If you’re willing to shell out a bit more for wallets and handbags, try MATT & NAT. The Canadian brand, which stands for mat(t)erial and nature, is fully vegan and uses recycled plastic bottles for its handbag and accessories linings, in addition to sourcing sustainable materials such as cork and rubber for its designs.

For slightly more expensive jewelry pieces, try Artisan & Fox or 31 Bits. Both sell pieces from local artists in developing regions and the items are made from locally-sourced materials with a low ecological and carbon footprint.

And if all else fails, Etsy is always a great place to to source sustainable or eco-friendly jewelry.

If you’re looking for somewhere to get cheap makeup…

…try NYX and e.l.f. if you’re going the cruelty-free route. They’re both affordable, effective and Leaping Bunny-certified. For makeup brushes, Eco Tools is a great pick as it’s also cruelty-free and uses recycled materials, such as aluminum and plastic, as well as renewable bamboo.

When it comes to finding makeup with sustainable packaging, that’s where things get a little bit more tricky. If you’re willing to invest in more eco-friendly beauty products, RMS does use minimal, recyclable or reusable packaging, but a lipstick will set you back $28.

If you’re ready to ditch fast fashion and slowly invest in a capsule wardrobe…

…try Uniqlo, Frank And Oak or Universal Standard.

Uniqlo (a Japanese retailer that has gained popularity worldwide) offers both great basics and trendy items that are made with ethically-produced materials that minimize environmental impacts. Their clothing is affordable and great quality (in other words, it’ll last you much longer than an item from a typical fast fashion chain would) and have recently become more accessible to the masses thanks to an e-commerce launch in Canada.

Canadian brand Frank And Oak is another retailer with stylish basics that is making a long-term commitment to more eco-friendly practices. Their initiatives include recyclable packaging, using sustainable materials like Tencel (a wood-based fibre made from eucalyptus trees), minimizing the number of metal components that go into their clothing and introducing manufacturing techniques to reduce its carbon footprint. They’ve also partnered with an eco-certified facility in Dubai that produces denim pieces with 95% less water, 79% less energy and up to 50% fewer chemicals—and have introduced a denim line made from completely recycled fabric.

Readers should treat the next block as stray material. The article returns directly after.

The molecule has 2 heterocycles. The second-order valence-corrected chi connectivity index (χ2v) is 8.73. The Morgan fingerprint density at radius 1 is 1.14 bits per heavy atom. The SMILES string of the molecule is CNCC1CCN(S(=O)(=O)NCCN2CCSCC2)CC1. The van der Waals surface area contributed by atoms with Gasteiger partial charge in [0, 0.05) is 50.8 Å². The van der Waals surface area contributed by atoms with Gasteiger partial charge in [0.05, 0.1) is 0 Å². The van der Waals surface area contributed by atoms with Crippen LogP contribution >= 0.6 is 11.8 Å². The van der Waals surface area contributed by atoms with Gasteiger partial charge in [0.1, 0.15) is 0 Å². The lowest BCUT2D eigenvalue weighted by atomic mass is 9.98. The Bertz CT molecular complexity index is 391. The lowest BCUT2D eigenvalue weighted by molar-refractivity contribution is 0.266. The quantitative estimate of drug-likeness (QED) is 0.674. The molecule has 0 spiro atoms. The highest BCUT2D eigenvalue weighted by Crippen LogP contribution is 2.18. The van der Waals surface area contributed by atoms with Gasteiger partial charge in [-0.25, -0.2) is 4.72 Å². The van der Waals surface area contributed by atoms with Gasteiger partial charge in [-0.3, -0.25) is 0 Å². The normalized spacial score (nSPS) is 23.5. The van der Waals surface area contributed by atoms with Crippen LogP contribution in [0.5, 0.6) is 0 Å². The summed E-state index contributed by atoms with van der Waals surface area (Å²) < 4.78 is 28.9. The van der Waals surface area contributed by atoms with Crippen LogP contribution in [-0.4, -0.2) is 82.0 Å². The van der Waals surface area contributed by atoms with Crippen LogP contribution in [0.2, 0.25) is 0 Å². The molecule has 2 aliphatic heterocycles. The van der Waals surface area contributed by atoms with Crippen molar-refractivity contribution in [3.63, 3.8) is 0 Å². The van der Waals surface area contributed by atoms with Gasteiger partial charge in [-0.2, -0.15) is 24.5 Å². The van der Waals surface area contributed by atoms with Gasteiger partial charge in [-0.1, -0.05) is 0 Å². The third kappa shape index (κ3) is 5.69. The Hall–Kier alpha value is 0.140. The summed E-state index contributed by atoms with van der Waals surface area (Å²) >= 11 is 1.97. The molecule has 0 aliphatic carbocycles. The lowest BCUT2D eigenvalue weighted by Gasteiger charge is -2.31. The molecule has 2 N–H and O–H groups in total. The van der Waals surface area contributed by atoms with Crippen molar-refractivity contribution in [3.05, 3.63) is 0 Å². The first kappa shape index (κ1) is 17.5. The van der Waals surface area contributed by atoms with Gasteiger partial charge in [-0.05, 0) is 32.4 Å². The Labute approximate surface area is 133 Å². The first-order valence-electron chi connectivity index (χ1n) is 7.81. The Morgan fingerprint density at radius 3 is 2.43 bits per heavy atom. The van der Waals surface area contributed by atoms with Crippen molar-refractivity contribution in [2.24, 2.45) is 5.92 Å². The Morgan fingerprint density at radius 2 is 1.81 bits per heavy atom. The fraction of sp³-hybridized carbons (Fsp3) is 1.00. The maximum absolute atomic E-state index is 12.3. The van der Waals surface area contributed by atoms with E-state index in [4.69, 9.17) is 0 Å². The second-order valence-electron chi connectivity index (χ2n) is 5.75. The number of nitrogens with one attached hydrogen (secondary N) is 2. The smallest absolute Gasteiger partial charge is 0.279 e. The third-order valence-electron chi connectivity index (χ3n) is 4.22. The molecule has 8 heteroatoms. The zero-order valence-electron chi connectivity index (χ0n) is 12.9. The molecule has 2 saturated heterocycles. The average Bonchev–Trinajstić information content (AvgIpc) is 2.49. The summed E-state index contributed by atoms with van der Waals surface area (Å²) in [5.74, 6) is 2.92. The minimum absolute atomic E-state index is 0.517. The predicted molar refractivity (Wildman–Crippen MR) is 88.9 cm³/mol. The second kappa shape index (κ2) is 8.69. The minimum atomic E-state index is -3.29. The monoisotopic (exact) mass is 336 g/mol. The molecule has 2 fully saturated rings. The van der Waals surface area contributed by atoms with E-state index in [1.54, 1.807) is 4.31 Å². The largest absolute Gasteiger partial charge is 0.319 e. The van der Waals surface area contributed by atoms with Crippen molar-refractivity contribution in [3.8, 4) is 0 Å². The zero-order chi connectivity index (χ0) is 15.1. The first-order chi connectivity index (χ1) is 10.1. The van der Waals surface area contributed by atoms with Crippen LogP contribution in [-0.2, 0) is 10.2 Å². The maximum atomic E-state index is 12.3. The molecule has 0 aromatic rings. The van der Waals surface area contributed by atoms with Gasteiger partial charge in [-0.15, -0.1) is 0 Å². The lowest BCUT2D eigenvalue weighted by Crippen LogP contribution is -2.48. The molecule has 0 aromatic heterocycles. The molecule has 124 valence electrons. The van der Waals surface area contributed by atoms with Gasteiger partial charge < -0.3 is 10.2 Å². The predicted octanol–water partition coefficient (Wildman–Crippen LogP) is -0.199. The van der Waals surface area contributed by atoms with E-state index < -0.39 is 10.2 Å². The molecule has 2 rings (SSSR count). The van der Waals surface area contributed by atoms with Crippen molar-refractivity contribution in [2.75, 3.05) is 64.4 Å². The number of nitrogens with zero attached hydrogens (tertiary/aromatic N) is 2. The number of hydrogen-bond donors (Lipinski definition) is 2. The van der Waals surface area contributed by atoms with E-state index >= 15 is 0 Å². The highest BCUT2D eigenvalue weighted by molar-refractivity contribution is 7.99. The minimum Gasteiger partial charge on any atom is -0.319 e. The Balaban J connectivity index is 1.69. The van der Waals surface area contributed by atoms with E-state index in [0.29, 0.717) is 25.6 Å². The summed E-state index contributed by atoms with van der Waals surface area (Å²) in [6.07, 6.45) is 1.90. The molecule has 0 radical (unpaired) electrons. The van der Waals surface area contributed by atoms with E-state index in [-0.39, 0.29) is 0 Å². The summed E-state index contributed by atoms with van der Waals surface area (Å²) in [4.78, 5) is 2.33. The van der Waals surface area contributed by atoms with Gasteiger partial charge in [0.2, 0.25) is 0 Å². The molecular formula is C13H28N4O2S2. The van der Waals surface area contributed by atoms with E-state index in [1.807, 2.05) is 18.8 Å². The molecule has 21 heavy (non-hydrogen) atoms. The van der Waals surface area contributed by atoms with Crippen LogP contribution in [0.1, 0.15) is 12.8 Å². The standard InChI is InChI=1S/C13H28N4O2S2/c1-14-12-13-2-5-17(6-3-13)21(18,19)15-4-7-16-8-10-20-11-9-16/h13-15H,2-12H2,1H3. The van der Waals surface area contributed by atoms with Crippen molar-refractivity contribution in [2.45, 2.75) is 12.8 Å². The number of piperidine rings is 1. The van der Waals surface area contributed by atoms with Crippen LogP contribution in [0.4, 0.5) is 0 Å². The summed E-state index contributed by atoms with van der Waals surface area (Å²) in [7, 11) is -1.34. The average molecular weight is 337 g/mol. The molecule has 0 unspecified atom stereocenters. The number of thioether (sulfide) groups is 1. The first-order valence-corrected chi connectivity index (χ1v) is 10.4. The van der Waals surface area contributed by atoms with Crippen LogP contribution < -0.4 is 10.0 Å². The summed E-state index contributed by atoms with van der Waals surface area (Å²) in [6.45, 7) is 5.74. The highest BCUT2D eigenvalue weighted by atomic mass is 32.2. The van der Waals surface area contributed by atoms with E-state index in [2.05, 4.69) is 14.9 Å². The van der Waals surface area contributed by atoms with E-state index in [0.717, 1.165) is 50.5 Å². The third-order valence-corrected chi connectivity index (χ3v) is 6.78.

Universal Standard is the label your favourite cool-girl influencer probably can’t get enough of. Their clothing is classic, minimalist, size-inclusive and you can feel good supporting them because everything is made with ethical manufacturing practices. The materials are high-quality and meticulously sourced, plus all returned clothing is repurposed and donated to charities supporting women in need. Oh, and they make boots now, too

If you feel like you can’t give up on fast fashion just yet…

…try shopping H&M’s “Conscious” collection, Zara’s “Join Life” line or Smart Glamour.

H&M Conscious is an environmentally-friendly capsule collection made out of sustainable or recycled materials. The pieces are extremely fashion-forward and are priced similarly to regular H&M items.

Zara’s Join Life line is similar in that its pieces are made from organic cotton, recycled wool and Tencel, and the price points remain true to the rest of Zara’s pieces.

It’s not really fast fashion (and its prices aren’t as low as Zara or H&M), but Smart Glamour is another brand worth your hard-earned dollars. It’s run by designer Mallorie Dunn, and all the pieces (running up to a 15XL) are hand-made to order in NYC, which reduces waste. Another environmentally-friendly bonus is that Dunn doesn’t discard unused fabric, instead turning it into other, deeply discounted clothes.

With files from Blythe Hunter